After visiting Paul Shortt’s art website, I was very pleased with what I saw. There are many different things to look at and read. The first topic I want to discuss is Paul Shortt himself. If you go to the about Paul section, he gives detailed information about himself and a picture. What I like is that Paul looks like a very laid back guy. He runs a website that isn’t fancy at all, but calm and relaxing, which a lot of people will enjoy. He has done a lot with painting and is very dedicated about paintings on travels a lot. I noticed that he has shows in Seattle, where I live, so I will have to check that out. Now back to his work. He has done work that is relatable to everyday life. My favorite section is “The Car My Father Gave Me”. He gives me something to enjoy and videos to watch. I never had a great relationship with my father and seeing someone happy with their relationship with their father. There are plenty of videos about the car and pictures about cars. I think cars is a great thing fathers and sons can relate about and a great way to build on a relationship. Paul did a very good job at capturing that essence.

I also like the section “Nimby’s”. I enjoyed reading the signs in front of really nice backgrounds. Some of the backgrounds are simple, but the signs add something to it. The signs make it look like something special. I am sure that the signs have a special meaning. Another part of this website that I enjoyed viewing was the section the artwork people made that was of Paul. It seems like a lot of people enjoy him and are moved by his work. There was a small artwork that said “God Save Shortt!”. It doesn’t seem that Paul had any problem with his work, he seems really popular. There is A LOT of pieces done by other people. He really inspires a lot of people which I really did like. When someone comes along and inspires that many people, you know he did a great job. The artwork has many different styles, so that means a lot of different artists with different styles enjoy his artwork. Some of his early work is really funny also. Check out the early work section and laugh away. Overall, I enjoyed visiting Paul Shortt’s website for the first time. I checked out all of the 16 sections and enjoyed each one. His artwork ranges from humor to meanings. The reason why I think this website and Paul is successful is because a lot of people can visit the website and find something they like. Look at one section, don’t enjoy it? That’s okay go to another section and I am sure you will. Paul has a lot of artwork and videos everybody can view. There is plenty to go around and to enjoy! Great website and great artwork!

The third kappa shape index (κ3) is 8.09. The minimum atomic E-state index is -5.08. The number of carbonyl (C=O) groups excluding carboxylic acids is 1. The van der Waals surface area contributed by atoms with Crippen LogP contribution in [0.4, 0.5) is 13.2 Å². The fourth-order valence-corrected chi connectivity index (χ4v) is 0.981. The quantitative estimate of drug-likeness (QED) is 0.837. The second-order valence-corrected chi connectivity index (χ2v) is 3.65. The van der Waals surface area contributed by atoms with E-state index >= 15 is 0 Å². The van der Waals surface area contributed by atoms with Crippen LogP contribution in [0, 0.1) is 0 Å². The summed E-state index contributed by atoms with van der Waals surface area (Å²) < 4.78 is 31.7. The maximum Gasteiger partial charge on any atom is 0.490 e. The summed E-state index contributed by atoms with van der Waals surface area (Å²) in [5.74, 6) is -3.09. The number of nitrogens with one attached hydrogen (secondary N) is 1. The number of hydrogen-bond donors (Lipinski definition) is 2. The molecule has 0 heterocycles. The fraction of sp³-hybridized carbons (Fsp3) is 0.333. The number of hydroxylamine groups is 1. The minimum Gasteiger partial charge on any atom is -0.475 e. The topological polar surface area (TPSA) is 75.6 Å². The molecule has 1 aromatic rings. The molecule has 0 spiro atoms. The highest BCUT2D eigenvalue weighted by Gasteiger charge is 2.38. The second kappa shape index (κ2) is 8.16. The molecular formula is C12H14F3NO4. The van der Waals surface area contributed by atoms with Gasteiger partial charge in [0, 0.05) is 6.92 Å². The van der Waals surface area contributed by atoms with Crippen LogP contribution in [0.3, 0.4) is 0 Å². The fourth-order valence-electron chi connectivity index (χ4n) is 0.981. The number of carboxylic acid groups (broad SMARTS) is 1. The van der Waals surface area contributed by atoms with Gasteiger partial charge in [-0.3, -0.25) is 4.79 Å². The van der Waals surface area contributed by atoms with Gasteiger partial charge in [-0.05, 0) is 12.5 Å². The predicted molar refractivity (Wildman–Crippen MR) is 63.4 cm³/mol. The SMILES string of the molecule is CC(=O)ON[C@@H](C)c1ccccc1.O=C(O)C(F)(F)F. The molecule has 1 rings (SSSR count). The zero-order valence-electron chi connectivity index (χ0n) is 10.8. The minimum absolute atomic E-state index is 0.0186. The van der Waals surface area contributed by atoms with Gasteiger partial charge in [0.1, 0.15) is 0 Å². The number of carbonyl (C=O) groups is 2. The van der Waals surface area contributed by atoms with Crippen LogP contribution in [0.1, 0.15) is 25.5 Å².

For more info on this project and to read all the reviews please check out my website:

Monday, May 20, 2013

Amazon's Mechanical Turk Review of My Art #62

This is a project where I pay workers on Amazon's Mechanical Turk to review my art and website and pay them $5 for 500 words. This is the 62nd review I've received.